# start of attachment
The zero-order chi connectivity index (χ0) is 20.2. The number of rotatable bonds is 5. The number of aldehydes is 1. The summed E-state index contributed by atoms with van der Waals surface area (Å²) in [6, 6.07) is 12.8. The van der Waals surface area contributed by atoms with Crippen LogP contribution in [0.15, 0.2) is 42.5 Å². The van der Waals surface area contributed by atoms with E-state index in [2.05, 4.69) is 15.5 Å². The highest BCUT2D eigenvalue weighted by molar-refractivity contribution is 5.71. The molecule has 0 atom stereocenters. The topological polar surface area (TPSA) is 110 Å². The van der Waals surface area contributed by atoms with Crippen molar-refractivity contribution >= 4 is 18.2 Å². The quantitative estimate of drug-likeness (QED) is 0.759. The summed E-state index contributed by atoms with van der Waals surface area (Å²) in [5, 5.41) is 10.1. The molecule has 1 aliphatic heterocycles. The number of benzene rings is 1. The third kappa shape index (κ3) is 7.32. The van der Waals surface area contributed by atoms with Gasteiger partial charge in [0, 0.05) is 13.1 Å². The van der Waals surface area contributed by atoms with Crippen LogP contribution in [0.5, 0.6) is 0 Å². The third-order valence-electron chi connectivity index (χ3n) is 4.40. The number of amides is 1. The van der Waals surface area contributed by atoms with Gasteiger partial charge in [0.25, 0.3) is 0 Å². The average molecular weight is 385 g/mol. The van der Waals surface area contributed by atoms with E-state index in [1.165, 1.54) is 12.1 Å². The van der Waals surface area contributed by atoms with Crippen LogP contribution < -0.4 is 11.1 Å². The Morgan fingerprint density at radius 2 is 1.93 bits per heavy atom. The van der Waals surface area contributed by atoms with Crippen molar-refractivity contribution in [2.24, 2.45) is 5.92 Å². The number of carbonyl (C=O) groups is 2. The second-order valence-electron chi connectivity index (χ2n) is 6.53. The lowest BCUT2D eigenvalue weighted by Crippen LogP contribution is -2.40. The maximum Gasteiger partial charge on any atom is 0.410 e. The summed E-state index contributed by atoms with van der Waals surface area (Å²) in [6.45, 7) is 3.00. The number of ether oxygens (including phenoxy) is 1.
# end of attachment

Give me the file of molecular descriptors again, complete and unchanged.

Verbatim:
The zero-order chi connectivity index (χ0) is 20.2. The number of rotatable bonds is 5. The number of aldehydes is 1. The summed E-state index contributed by atoms with van der Waals surface area (Å²) in [6, 6.07) is 12.8. The van der Waals surface area contributed by atoms with Crippen LogP contribution in [0.15, 0.2) is 42.5 Å². The van der Waals surface area contributed by atoms with E-state index in [2.05, 4.69) is 15.5 Å². The highest BCUT2D eigenvalue weighted by molar-refractivity contribution is 5.71. The molecule has 0 atom stereocenters. The topological polar surface area (TPSA) is 110 Å². The van der Waals surface area contributed by atoms with Crippen molar-refractivity contribution >= 4 is 18.2 Å². The quantitative estimate of drug-likeness (QED) is 0.759. The summed E-state index contributed by atoms with van der Waals surface area (Å²) in [5, 5.41) is 10.1. The molecule has 1 aliphatic heterocycles. The number of benzene rings is 1. The third kappa shape index (κ3) is 7.32. The van der Waals surface area contributed by atoms with Gasteiger partial charge in [0, 0.05) is 13.1 Å². The van der Waals surface area contributed by atoms with Crippen LogP contribution in [0.5, 0.6) is 0 Å². The third-order valence-electron chi connectivity index (χ3n) is 4.40. The number of amides is 1. The van der Waals surface area contributed by atoms with Gasteiger partial charge in [0.25, 0.3) is 0 Å². The average molecular weight is 385 g/mol. The van der Waals surface area contributed by atoms with E-state index in [1.165, 1.54) is 12.1 Å². The van der Waals surface area contributed by atoms with Crippen LogP contribution < -0.4 is 11.1 Å². The Morgan fingerprint density at radius 2 is 1.93 bits per heavy atom. The van der Waals surface area contributed by atoms with Crippen molar-refractivity contribution in [2.24, 2.45) is 5.92 Å². The number of carbonyl (C=O) groups is 2. The second-order valence-electron chi connectivity index (χ2n) is 6.53. The lowest BCUT2D eigenvalue weighted by Crippen LogP contribution is -2.40. The maximum Gasteiger partial charge on any atom is 0.410 e. The summed E-state index contributed by atoms with van der Waals surface area (Å²) in [6.45, 7) is 3.00. The number of ether oxygens (including phenoxy) is 1.